Today’s librarians must have a wide-ranging skill set to be viable in the job market. According to this snapshot of job postings:
- The number of job postings requiring “job-specific experience” rose from 273 in 2017 to 341 in 2018.
- Job postings that preferred “job specific experience” dropped from 67 in 2017 to 35 in 2018.
- These substantial changes in experience being required vs preferred indicate that employers are shifting to an expectation that applicants will have at least some level of previous, relevant work experience.
It also states:
“These substantial changes in experience being required vs preferred indicate that employers are shifting to an expectation that applicants will have at least some level of previous, relevant work experience.”
Most professional librarian jobs will have some of the following criteria:
- Four-year undergraduate degree.
- MLS degree from an American Library Association (ALA)-accredited school.
- A teaching certificate.
- A second Master’s degree.
As newly-minted information professionals search for their first job, and experienced librarians look for jobs outside of traditional librarianship, they may experience hesitation in their job search. While there is no skillset definitive of every librarian, generally they should be keen on customer service, familiar with digital and physical resources, digitally literate, collaborative, creative and have good communication skills. They may have to have experience in certain software, be familiar with certain principles or have a specific degree or background in a particular subject area. Making your skills transferable to another job in librarianship or in a totally new field is a skill within itself, and one that proves fruitful.
Transferable skills are skills which can be applied to a bevy of situations and are indispensable when it comes to changing careers. Prospective employers need to be confident that a new hire will be able to do the job and do it well. The good news is that you already have a ton of transferable skills that you’ve picked up just by living your life, going to school or working at any job. Transferable skills are not limited to on-the-job experience. If you find yourself lacking, there are things you can do to make your skills relevant to a job you like:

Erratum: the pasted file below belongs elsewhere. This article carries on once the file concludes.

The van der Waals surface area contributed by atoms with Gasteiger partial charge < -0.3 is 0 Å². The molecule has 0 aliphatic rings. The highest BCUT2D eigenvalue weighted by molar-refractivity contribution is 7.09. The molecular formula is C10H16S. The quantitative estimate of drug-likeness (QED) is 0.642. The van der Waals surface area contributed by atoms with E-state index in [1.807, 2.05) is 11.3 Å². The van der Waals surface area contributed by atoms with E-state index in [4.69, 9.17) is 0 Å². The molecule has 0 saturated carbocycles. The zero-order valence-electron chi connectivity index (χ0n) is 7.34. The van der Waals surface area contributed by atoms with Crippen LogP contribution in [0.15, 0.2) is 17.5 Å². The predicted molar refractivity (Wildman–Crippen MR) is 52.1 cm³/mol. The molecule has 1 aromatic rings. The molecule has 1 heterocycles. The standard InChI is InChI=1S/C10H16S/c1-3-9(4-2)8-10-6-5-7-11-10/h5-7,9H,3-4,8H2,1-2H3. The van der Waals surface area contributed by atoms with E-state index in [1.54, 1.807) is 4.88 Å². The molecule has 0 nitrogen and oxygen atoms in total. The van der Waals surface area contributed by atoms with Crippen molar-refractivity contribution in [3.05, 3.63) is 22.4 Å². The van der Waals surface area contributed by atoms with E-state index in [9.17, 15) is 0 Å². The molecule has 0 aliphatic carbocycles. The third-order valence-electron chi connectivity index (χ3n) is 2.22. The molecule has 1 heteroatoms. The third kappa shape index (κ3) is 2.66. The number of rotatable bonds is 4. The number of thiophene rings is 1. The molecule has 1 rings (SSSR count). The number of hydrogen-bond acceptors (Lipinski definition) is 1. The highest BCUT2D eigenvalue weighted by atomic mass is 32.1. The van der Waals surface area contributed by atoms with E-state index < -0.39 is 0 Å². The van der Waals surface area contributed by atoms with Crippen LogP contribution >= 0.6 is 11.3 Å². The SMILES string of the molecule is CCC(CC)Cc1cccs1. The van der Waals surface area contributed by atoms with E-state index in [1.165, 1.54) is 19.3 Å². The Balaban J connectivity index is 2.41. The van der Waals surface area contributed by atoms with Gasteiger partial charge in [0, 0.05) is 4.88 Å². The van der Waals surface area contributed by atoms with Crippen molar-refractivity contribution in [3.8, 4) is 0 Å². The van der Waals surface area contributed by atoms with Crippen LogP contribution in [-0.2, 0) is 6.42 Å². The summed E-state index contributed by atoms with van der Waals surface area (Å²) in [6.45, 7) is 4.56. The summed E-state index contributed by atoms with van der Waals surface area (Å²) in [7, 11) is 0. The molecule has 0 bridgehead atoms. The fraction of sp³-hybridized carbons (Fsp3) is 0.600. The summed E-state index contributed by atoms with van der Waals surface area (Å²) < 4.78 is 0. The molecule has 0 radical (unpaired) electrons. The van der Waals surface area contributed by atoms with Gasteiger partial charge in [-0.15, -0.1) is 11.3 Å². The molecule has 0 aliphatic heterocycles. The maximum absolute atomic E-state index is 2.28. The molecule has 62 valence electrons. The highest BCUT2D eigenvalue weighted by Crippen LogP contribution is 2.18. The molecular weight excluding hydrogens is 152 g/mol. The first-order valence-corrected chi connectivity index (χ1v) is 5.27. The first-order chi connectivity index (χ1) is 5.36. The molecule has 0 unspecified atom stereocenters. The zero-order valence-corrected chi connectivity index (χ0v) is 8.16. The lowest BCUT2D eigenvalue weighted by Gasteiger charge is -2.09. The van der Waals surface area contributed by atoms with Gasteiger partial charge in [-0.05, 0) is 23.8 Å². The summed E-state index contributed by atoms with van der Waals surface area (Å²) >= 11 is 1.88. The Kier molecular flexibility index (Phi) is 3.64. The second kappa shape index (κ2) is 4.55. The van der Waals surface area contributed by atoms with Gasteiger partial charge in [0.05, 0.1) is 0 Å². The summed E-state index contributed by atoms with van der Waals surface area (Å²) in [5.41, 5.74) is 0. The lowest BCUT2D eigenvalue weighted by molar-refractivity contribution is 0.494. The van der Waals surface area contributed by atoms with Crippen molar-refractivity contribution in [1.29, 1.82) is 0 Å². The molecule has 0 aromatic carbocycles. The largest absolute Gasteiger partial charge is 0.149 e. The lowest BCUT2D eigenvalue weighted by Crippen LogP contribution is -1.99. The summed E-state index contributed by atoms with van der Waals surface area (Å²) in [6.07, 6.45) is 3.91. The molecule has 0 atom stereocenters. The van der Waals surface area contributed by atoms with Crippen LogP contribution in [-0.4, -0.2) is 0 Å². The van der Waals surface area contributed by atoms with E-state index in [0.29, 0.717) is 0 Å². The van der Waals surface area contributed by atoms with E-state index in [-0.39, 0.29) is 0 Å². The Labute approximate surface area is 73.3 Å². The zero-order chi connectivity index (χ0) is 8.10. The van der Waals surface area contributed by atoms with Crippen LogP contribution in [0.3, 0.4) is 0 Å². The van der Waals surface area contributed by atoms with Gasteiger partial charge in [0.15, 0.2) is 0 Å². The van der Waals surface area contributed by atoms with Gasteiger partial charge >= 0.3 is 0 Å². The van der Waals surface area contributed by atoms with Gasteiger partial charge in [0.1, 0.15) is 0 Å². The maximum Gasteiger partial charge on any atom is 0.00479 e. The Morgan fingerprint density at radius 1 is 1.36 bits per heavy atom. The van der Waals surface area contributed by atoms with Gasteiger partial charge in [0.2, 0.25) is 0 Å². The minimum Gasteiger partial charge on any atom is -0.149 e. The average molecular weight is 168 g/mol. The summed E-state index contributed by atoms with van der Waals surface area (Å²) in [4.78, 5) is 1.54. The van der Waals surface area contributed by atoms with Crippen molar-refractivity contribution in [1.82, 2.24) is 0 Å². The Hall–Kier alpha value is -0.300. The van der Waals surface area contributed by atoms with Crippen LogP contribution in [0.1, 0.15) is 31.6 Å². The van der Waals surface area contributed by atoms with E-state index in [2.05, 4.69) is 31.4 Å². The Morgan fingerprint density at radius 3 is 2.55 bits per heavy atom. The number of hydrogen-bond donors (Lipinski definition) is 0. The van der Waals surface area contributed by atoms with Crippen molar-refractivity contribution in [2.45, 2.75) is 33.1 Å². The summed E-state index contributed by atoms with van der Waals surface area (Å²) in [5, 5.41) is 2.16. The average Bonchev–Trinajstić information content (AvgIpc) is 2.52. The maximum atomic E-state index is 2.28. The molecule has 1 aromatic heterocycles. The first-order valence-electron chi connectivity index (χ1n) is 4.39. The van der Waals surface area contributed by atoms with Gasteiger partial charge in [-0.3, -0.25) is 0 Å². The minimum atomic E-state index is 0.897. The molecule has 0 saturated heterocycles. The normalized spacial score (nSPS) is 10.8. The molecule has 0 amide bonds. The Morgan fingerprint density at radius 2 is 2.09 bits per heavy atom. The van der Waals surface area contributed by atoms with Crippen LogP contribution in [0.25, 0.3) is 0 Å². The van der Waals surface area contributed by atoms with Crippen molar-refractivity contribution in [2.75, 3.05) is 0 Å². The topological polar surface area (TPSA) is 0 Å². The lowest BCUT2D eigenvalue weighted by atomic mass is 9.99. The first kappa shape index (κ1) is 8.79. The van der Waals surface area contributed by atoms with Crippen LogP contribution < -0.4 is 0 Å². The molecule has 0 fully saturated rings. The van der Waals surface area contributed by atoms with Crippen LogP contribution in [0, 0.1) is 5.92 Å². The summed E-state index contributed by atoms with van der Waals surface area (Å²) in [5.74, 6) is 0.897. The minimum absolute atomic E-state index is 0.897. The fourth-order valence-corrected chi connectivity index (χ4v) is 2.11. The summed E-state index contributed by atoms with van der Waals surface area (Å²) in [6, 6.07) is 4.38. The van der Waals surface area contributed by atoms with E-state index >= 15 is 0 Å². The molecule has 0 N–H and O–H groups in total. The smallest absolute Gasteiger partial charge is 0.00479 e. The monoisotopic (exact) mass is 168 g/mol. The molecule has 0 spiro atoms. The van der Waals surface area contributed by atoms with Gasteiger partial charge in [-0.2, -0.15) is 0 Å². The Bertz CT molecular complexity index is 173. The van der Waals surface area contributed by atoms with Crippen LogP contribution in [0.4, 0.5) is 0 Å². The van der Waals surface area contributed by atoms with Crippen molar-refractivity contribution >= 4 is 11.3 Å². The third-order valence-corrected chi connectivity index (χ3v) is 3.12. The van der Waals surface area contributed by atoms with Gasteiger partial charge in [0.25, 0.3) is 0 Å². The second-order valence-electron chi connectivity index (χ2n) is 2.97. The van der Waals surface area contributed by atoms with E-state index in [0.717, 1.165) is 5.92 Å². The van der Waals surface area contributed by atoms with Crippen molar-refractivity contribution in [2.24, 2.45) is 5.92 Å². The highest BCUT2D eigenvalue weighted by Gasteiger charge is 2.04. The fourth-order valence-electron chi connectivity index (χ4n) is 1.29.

Take a class
As anyone reading this knows, public libraries offer various classes for a variety of skills. Most, if not all are free. They also have subscriptions to software that allows you to strengthen or learn new skills.
Join a group
Meeting new people with similar interests is a great way to pick up new knowledge. Your new group mates may have the experience you need and can assist you in achieving your goals.
Get a mentor
Connecting with someone who has your ideal career is a fantastic way to jump-start your professional prowess. They can give you tips and share anecdotes that may save you from missteps and keep you on a rewarding career path.
Volunteering looks great on any resume. It helps you develop and refine skills that may be new to you. It also makes you more confident and provides you with an opportunity to meet new people.
Cultivate your network
Social media platforms like LinkedIn and Twitter are a great way to virtually meet colleagues. You may get opportunities to collaborate and create more skills that you can put on your resume.
Read books, articles, forums or subscribe to relevant podcasts
Learning directly from subject matter experts is a great way to become one.
Join a professional organization
This gives you an advantage over your peers because with meetings, committees and conferences you stay up-to-date with what’s happening in your professional community, keeping you active and informed. It also shows that you are committed to your profession.
Not having the specific skills does not necessarily bar you from getting the job of your dreams. Identifying and highlighting examples of your transferable skills can go a long way. Doing such will give your potential employer assurance that you are the best fit for the job. A lot of employers are looking for talent and potential during the hiring process, and focusing on what you can do instead of what you cannot do may be the difference between you and another job candidate. Skills such as project management, reading comprehension, analytical skills and ability to do research are all skills that can be transferred to any job. Your skill set is ultimately your “bag of tricks” that may be the determining factor between you and another candidate. Make sure you plan accordingly.